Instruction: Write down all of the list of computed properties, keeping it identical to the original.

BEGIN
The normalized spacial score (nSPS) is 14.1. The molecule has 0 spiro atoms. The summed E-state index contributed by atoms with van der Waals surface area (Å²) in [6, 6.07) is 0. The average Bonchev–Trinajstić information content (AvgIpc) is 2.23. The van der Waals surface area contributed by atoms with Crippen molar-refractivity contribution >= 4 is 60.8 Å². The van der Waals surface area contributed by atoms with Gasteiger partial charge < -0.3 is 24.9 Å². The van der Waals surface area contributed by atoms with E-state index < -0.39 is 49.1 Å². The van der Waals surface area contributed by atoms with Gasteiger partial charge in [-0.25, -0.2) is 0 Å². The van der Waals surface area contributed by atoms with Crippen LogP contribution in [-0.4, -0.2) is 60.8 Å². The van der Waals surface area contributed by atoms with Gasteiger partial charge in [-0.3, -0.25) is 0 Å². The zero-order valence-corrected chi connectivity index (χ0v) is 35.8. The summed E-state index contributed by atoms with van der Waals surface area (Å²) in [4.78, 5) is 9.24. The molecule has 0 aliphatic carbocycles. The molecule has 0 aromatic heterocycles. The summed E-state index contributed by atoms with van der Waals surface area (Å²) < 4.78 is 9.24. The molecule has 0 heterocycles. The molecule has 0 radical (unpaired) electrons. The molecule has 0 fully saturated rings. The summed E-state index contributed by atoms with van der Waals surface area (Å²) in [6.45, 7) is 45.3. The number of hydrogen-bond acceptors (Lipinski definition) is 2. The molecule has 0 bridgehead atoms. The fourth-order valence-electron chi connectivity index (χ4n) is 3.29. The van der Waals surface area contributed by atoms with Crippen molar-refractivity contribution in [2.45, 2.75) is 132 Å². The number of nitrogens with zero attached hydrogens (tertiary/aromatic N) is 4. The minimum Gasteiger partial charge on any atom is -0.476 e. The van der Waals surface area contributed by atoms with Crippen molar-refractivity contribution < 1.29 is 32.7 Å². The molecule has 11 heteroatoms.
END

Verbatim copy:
The normalized spacial score (nSPS) is 14.1. The molecule has 0 spiro atoms. The summed E-state index contributed by atoms with van der Waals surface area (Å²) in [6, 6.07) is 0. The average Bonchev–Trinajstić information content (AvgIpc) is 2.23. The van der Waals surface area contributed by atoms with Crippen molar-refractivity contribution >= 4 is 60.8 Å². The van der Waals surface area contributed by atoms with Gasteiger partial charge < -0.3 is 24.9 Å². The van der Waals surface area contributed by atoms with E-state index < -0.39 is 49.1 Å². The van der Waals surface area contributed by atoms with Gasteiger partial charge in [-0.25, -0.2) is 0 Å². The van der Waals surface area contributed by atoms with Crippen LogP contribution in [-0.4, -0.2) is 60.8 Å². The van der Waals surface area contributed by atoms with Gasteiger partial charge in [-0.3, -0.25) is 0 Å². The zero-order valence-corrected chi connectivity index (χ0v) is 35.8. The summed E-state index contributed by atoms with van der Waals surface area (Å²) in [4.78, 5) is 9.24. The molecule has 0 aliphatic carbocycles. The molecule has 0 aromatic heterocycles. The summed E-state index contributed by atoms with van der Waals surface area (Å²) < 4.78 is 9.24. The molecule has 0 heterocycles. The molecule has 0 radical (unpaired) electrons. The molecule has 0 fully saturated rings. The summed E-state index contributed by atoms with van der Waals surface area (Å²) in [6.45, 7) is 45.3. The number of hydrogen-bond acceptors (Lipinski definition) is 2. The molecule has 0 bridgehead atoms. The fourth-order valence-electron chi connectivity index (χ4n) is 3.29. The van der Waals surface area contributed by atoms with Crippen molar-refractivity contribution in [2.45, 2.75) is 132 Å². The number of nitrogens with zero attached hydrogens (tertiary/aromatic N) is 4. The minimum Gasteiger partial charge on any atom is -0.476 e. The van der Waals surface area contributed by atoms with Crippen molar-refractivity contribution < 1.29 is 32.7 Å². The molecule has 11 heteroatoms.